Skaz (Russian: сказ, IPA: [ˈskas]) is a Russian oral form of narrative. The word comes from skazátʹ, "to tell", and is also related to such words as rasskaz, "short story" and skazka, "fairy tale". The speech makes use of dialect and slang in order to take on the persona of a particular character. The peculiar speech, however, is integrated into the surrounding narrative, and not presented in quotation marks. This is not only a literary device, but is also used as an element in Russian monologue comedy.
Skaz was first described by the Russian formalist Boris Eikhenbaum in the late 1910s. In a couple of articles published at this time, the literary scholar described the phenomenon as a form of unmediated or improvisational speech. He applied it specifically to Nikolai Gogol's short story The Overcoat, in a 1919 essay titled How Gogol's "Overcoat" Is Made. Eikhenbaum saw skaz as central to Russian culture, and believed that a national literature could not develop without a strong attachment to oral traditions. Among the literary critics who elaborated on this theory in the 1920s were Yury Tynyanov, Viktor Vinogradov, and Mikhail Bakhtin. The latter insists on the importance of skaz in stylization.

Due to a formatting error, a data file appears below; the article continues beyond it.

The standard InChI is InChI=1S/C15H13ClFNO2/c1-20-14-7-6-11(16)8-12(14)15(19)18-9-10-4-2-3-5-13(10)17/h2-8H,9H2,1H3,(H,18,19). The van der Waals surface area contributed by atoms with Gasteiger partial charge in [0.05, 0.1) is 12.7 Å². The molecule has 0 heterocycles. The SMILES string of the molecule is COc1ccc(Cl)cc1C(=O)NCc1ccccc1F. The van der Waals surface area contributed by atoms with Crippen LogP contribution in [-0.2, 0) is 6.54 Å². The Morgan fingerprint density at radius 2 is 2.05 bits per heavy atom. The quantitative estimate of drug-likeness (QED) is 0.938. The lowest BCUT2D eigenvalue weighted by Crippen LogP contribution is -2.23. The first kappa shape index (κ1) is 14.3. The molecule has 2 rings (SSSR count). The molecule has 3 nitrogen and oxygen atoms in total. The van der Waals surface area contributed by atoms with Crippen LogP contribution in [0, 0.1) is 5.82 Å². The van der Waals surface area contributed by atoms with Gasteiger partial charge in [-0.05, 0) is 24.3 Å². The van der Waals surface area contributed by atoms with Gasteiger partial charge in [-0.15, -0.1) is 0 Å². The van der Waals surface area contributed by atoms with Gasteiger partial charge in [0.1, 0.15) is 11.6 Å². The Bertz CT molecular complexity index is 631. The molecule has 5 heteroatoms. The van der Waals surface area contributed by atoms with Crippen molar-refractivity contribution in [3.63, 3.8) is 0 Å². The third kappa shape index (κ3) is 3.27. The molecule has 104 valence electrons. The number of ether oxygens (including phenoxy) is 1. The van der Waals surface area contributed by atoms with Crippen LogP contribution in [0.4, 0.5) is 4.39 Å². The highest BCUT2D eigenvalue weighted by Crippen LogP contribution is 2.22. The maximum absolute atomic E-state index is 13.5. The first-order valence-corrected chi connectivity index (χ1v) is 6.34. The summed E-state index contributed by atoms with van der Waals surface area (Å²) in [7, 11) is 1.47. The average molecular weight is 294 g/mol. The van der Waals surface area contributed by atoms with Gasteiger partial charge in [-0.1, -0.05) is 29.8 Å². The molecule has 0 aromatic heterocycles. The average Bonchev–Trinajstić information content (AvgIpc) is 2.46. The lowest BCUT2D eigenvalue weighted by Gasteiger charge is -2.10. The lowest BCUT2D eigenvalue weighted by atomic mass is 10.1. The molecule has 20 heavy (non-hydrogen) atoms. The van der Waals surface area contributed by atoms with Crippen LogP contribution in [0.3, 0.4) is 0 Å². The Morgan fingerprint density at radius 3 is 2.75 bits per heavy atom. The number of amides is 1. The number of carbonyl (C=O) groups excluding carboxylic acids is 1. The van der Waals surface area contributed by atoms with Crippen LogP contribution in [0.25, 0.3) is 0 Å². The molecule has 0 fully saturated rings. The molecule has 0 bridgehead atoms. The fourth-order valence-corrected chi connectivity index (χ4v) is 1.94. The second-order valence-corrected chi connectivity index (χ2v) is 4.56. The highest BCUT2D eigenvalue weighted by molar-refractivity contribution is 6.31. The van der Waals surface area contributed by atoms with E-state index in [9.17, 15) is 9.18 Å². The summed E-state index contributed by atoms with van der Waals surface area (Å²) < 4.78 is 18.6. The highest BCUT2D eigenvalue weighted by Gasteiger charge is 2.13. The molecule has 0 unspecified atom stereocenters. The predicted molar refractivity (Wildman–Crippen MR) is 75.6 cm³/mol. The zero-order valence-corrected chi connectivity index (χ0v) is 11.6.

In the nineteenth century, the style was most prominently used by Nikolai Leskov, in addition to Gogol. Twentieth-century proponents include Aleksey Remizov, Mikhail Zoshchenko, Andrei Platonov, and Isaac Babel. The term is also used to describe elements in the literature of other countries; in recent times it has been popularised by the British author and literary critic David Lodge. John Mullan, a professor of English at University College London, finds examples of skaz in J. D. Salinger's The Catcher in the Rye and DBC Pierre's Vernon God Little.
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